Divorce is a process; for some, it is a lengthy process. And during that time, other aspects of life continue normally. Kids still go to school; mortgages still need to be paid; our health and well-being still require attention.
There are numerous financial components of a divorce, from having to sell a house to paying child support. These can be unavoidable.
When people divorce, they often have inaccurate information about the process. After all, much of the information people have come from TV, movies or divorced loved ones. It can be biased, misrepresented or sensationalised.
Divorce is often portrayed as a bitter, dragged out battle that pits people against each other and ends with a loser and a winner. But while the process may not be enjoyable, it does not have to look like this. There are alternative methods of dispute resolution.
Various sources have reported an anticipated increase in divorces stemming from COVID-19. Stay-at-home orders force couples to spend all day every day together, creating or exacerbating tension; people are struggling with job loss; parents are overwhelmed with having kids at home instead of school.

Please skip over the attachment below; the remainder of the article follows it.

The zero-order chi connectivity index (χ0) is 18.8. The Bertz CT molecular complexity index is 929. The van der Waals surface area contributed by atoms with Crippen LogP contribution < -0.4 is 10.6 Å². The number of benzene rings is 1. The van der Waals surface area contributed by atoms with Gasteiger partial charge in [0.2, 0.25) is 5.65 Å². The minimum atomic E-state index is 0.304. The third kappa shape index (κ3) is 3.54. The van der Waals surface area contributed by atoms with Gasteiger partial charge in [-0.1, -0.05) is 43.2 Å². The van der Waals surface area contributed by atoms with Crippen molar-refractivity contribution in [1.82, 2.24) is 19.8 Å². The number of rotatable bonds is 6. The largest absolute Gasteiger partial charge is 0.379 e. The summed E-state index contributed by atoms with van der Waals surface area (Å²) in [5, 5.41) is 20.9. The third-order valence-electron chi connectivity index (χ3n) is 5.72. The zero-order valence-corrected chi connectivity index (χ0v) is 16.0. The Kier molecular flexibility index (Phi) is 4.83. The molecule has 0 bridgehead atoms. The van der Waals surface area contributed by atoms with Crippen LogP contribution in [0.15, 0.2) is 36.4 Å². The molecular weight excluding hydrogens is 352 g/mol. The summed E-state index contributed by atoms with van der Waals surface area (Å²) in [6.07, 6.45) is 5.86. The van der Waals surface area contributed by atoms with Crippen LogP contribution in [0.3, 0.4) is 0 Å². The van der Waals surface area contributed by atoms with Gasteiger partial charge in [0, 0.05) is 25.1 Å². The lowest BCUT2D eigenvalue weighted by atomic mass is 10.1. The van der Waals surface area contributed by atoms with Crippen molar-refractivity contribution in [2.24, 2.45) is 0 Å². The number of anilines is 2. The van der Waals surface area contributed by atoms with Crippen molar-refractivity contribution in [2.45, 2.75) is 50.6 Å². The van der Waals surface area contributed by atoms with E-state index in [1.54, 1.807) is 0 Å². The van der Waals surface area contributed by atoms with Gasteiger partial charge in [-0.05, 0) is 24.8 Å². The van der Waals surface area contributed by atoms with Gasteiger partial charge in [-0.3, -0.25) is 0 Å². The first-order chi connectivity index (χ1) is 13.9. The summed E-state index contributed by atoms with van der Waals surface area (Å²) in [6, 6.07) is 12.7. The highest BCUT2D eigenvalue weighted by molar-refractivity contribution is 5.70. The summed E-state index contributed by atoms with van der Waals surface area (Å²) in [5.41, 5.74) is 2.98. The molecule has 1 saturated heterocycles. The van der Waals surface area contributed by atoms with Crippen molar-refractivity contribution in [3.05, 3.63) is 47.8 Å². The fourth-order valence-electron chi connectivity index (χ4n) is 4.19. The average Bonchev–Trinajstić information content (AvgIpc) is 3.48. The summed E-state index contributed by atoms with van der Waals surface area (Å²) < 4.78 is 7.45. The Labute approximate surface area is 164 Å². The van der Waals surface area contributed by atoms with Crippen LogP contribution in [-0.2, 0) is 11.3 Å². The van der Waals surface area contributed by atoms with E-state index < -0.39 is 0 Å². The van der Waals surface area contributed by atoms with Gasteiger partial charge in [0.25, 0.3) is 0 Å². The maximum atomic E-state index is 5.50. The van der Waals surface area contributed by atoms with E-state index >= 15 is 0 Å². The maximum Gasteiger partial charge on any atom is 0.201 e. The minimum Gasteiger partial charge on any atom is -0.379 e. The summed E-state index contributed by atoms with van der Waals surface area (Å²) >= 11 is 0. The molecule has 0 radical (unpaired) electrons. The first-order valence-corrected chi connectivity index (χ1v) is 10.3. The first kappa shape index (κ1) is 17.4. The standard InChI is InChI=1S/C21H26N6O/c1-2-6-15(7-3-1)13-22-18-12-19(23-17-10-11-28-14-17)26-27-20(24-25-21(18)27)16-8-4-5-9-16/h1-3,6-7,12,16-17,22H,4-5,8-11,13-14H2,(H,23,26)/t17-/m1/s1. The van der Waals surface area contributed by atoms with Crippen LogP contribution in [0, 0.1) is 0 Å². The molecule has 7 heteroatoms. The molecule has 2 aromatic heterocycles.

Fathers have long seen challenges in family court, especially when it comes to matters of child custody and parenting. The legal system alone presents obstacles by way of unfair processes and outdated biases.
Domestic contracts have become increasingly common in recent years. Between cohabitation being more common and later marriages that involve significant separate property, more people are in a position to benefit from the protections of contracts, including a prenuptial agreement.
Losing access to and time with your children because of a divorce can be devastating. Feeling like your ex is attempting to turn your children against you makes the situation even more painful.
Covid-19 demands parent and child centred reforms based on equal shared parenting.
Who can receive spousal support?